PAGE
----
Legal Learning: 5 important rights in the First Amendment
Can you name the five basic rights protected by the First Amendment to the United States Constitution? Stop reading for a minute and see how many you can recall.
If you can remember all five, you are part of a very small group. A recent survey of more than 1,000 Americans found only one person who could name all five. Even more surprising and discouraging, 40 percent of those surveyed couldn't name any.
In the survey conducted by the Freedom Forum Institute, 56 percent recalled that freedom of speech is protected by the First Amendment. It went downhill from there. Just 15 percent of respondents named freedom of religion; 13 percent named freedom of the press; 12 percent named freedom of peaceful assembly; and 2 percent named the right to petition the government for a redress of grievances.
Surprisingly, 9 percent of those surveyed thought that the right to bear arms was guaranteed by the First Amendment (that's actually in the Second Amendment).
But I repeat — 40 percent of those surveyed couldn't think of a single freedom protected by the First Amendment to our Constitution.
Our Constitution was ratified in 1788 and George Washington was sworn in as our first President on April 30, 1789. In order to get the 13 colonies to approve the Constitution, the founding fathers promised that they would pass a Bill of Rights guaranteeing that the government would not infringe on basic freedoms. On Sept. 25, 1789, Congress approved 12 amendments, and 10 of those were approved by the states and became part of the Constitution (the Bill of Rights) in 1791.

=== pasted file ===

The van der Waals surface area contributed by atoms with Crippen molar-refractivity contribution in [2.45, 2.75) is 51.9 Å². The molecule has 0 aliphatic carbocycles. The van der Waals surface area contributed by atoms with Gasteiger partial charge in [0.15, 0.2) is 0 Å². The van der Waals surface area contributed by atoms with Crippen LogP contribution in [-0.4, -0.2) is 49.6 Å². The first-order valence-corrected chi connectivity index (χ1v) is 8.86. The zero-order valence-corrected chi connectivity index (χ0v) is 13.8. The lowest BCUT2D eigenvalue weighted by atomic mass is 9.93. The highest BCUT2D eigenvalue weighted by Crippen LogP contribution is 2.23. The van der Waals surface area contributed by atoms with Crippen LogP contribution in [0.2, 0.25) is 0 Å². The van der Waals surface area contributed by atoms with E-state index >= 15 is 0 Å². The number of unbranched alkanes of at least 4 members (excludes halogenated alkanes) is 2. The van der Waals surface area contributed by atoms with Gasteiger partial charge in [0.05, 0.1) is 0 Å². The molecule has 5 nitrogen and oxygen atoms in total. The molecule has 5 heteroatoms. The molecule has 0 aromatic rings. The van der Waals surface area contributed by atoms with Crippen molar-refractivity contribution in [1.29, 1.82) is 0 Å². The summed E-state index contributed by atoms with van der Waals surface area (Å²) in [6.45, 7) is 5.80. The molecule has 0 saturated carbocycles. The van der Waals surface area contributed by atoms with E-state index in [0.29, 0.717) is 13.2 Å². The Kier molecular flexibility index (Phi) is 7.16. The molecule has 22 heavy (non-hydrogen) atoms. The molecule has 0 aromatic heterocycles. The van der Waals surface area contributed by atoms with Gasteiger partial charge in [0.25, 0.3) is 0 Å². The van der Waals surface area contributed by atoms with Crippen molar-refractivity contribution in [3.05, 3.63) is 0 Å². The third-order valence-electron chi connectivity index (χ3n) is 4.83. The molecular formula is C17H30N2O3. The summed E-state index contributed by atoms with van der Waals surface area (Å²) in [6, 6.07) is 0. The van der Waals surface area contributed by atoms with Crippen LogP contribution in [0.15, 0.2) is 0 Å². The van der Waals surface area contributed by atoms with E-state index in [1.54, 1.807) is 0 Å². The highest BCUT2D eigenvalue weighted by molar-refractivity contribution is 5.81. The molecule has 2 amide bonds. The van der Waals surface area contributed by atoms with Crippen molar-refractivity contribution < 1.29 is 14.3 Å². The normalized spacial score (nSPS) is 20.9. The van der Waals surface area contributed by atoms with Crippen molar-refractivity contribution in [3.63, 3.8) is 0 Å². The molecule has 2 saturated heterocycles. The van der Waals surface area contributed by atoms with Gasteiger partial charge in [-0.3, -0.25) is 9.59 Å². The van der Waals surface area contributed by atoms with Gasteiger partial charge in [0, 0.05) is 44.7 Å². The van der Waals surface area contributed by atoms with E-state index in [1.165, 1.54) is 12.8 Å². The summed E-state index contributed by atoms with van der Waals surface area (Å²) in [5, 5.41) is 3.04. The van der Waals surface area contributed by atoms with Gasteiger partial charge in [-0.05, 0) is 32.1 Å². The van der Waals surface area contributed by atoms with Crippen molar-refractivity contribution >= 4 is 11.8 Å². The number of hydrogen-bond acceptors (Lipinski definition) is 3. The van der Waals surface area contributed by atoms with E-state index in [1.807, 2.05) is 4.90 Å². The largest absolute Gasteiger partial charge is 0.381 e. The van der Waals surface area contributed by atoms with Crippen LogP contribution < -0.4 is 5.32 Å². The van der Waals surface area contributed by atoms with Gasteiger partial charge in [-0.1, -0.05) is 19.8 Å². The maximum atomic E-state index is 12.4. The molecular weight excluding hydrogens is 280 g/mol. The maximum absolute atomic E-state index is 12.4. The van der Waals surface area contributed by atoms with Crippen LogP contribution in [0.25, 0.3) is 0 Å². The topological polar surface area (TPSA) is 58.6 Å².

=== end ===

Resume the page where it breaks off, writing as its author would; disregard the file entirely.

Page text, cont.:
The First Amendment protects freedom of speech, but Congress has often ignored that "guarantee." Just seven years after its adoption, the Sedition Act of 1798 was adopted even though it very clearly abridged the freedom of speech.
This law made it a crime to say or write anything "false, scandalous and malicious" against the government, Congress or the president, with intent to defame them, bring them into disrepute or excite popular hatreds against them.
First Amendment rights are fragile. It is easy in times of national danger to think that the five freedoms can be put on hold while we deal with this emergency or that one. And it's important to vote on Tuesday!
James H. Manahan is a Harvard Law School graduate. He handles family law, wills and probate in and around Lake County, and does mediation everywhere. He writes a regular column on legal issues for the News-Chronicle. The opinions expressed in this column are those of its author and are not to be attributed to his employer. He can be reached at firstname.lastname@example.org.